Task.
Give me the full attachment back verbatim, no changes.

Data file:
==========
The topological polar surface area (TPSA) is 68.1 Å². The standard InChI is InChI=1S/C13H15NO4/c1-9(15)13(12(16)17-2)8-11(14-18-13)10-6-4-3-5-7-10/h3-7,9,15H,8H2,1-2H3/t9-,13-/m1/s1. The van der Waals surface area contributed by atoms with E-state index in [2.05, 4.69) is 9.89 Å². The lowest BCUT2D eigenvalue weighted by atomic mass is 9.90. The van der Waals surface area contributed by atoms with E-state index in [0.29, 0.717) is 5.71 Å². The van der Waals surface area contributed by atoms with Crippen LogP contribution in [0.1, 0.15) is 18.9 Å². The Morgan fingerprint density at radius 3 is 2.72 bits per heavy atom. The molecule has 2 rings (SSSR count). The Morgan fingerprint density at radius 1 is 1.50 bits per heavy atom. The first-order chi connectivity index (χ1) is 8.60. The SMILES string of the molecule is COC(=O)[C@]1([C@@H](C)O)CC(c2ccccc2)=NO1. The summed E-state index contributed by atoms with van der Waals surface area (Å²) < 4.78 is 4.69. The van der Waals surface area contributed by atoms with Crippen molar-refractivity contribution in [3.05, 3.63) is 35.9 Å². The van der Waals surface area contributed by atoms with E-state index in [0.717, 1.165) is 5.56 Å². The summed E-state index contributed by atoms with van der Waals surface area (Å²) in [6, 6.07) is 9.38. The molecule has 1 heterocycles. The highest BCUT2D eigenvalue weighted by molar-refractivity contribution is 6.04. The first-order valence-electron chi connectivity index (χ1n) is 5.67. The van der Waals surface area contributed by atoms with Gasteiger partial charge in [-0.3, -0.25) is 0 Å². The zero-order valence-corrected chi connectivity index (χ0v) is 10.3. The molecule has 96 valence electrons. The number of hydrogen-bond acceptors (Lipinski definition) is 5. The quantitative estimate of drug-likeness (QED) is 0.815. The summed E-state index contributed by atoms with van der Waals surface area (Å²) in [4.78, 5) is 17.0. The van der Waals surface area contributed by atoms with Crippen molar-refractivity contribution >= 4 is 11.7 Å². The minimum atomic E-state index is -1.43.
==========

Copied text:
The topological polar surface area (TPSA) is 68.1 Å². The standard InChI is InChI=1S/C13H15NO4/c1-9(15)13(12(16)17-2)8-11(14-18-13)10-6-4-3-5-7-10/h3-7,9,15H,8H2,1-2H3/t9-,13-/m1/s1. The van der Waals surface area contributed by atoms with E-state index in [2.05, 4.69) is 9.89 Å². The lowest BCUT2D eigenvalue weighted by atomic mass is 9.90. The van der Waals surface area contributed by atoms with E-state index in [0.29, 0.717) is 5.71 Å². The van der Waals surface area contributed by atoms with Crippen LogP contribution in [0.1, 0.15) is 18.9 Å². The Morgan fingerprint density at radius 3 is 2.72 bits per heavy atom. The molecule has 2 rings (SSSR count). The Morgan fingerprint density at radius 1 is 1.50 bits per heavy atom. The first-order chi connectivity index (χ1) is 8.60. The SMILES string of the molecule is COC(=O)[C@]1([C@@H](C)O)CC(c2ccccc2)=NO1. The summed E-state index contributed by atoms with van der Waals surface area (Å²) < 4.78 is 4.69. The van der Waals surface area contributed by atoms with Crippen molar-refractivity contribution in [3.05, 3.63) is 35.9 Å². The van der Waals surface area contributed by atoms with E-state index in [0.717, 1.165) is 5.56 Å². The summed E-state index contributed by atoms with van der Waals surface area (Å²) in [6, 6.07) is 9.38. The molecule has 1 heterocycles. The highest BCUT2D eigenvalue weighted by molar-refractivity contribution is 6.04. The first-order valence-electron chi connectivity index (χ1n) is 5.67. The van der Waals surface area contributed by atoms with Gasteiger partial charge in [-0.3, -0.25) is 0 Å². The zero-order valence-corrected chi connectivity index (χ0v) is 10.3. The molecule has 96 valence electrons. The number of hydrogen-bond acceptors (Lipinski definition) is 5. The quantitative estimate of drug-likeness (QED) is 0.815. The summed E-state index contributed by atoms with van der Waals surface area (Å²) in [4.78, 5) is 17.0. The van der Waals surface area contributed by atoms with Crippen molar-refractivity contribution >= 4 is 11.7 Å². The minimum atomic E-state index is -1.43.